An appalling report on the great film "5 Broken Cameras," by Larry Abramson of NPR last night, suggested that filmmaker Emad Burnat had brought violence upon his tiny occupied village, Bil'in, by seeking to document the oppression.
Here (thanks to Susie Kneedler) is the end of his report:
ABRAMSON: [Hamza] Suleiman [20, a photographer in Bil'in] says that Israeli soldiers are more frightened of cameras than of the stones that are often thrown at them. But his camerawork has already cost Suleiman and his family a lot. He's been hit by gunfire and spent 11 months in prison. His mother, Fatima, says she wishes he'd put the camera away...It's a complaint that Emad Burnat's wife also makes during "5 Broken Cameras" as she questions the price her family must pay for his project. In this lasting conflict, cameras are an important witness to suffering, but they also may be the cause of some of it.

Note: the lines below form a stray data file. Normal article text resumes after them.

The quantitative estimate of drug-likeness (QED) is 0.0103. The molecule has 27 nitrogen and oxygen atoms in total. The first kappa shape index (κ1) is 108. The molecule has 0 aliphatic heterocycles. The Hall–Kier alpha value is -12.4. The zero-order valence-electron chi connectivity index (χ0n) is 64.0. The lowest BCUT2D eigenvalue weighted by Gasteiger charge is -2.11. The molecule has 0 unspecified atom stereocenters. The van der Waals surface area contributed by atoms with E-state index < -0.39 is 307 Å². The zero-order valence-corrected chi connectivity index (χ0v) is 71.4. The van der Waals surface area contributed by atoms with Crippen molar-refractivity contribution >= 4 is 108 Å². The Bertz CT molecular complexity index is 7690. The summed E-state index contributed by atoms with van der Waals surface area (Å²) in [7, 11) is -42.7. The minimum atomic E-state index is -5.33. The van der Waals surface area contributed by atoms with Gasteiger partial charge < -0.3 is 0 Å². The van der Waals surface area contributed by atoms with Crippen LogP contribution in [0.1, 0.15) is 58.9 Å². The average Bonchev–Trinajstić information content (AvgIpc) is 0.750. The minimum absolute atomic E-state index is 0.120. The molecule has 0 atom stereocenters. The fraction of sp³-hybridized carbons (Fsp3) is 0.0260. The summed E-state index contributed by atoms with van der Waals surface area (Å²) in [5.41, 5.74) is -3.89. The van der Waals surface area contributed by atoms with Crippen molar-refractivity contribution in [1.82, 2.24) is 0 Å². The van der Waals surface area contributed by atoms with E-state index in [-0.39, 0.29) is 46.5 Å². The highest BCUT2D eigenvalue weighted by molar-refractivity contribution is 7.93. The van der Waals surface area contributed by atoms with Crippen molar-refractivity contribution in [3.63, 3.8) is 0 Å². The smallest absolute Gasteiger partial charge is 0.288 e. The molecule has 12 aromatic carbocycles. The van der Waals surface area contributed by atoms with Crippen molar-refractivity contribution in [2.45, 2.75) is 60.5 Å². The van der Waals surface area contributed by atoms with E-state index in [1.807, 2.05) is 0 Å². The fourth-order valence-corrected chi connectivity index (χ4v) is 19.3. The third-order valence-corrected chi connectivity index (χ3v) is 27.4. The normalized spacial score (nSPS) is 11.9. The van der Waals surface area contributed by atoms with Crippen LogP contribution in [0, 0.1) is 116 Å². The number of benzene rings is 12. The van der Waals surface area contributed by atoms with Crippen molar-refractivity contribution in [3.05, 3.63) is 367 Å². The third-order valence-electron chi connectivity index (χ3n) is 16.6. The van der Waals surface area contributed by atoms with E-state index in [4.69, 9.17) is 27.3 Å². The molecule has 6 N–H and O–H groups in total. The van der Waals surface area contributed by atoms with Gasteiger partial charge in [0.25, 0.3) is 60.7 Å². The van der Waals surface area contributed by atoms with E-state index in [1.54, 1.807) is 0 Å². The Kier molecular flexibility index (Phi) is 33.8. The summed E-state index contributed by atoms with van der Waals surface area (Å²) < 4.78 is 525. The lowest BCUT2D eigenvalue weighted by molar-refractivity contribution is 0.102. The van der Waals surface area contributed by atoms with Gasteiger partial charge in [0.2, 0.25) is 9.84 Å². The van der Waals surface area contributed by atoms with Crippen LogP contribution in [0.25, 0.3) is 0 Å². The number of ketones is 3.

A journalist questioning the rightness of journalism! When that journalism is a means of documenting oppression, no less.
I see the NPR's commenters are all over this. Thomas Antenucci writes eloquently:
Do they argue that, or do they state it as fact? Why is NPR treating Palestinians as tendentious when it comes to basic human rights? One listener has written to say that Jews should not be assigned to cover this conflict. An inevitable, unfair response; but the reasonable question is, Is Abramson a Zionist? It's time for the media to discuss the influence of this Jewish-nationalist ideology born amid the nationalisms of 19th century Europe in contemporary Jewish and American life.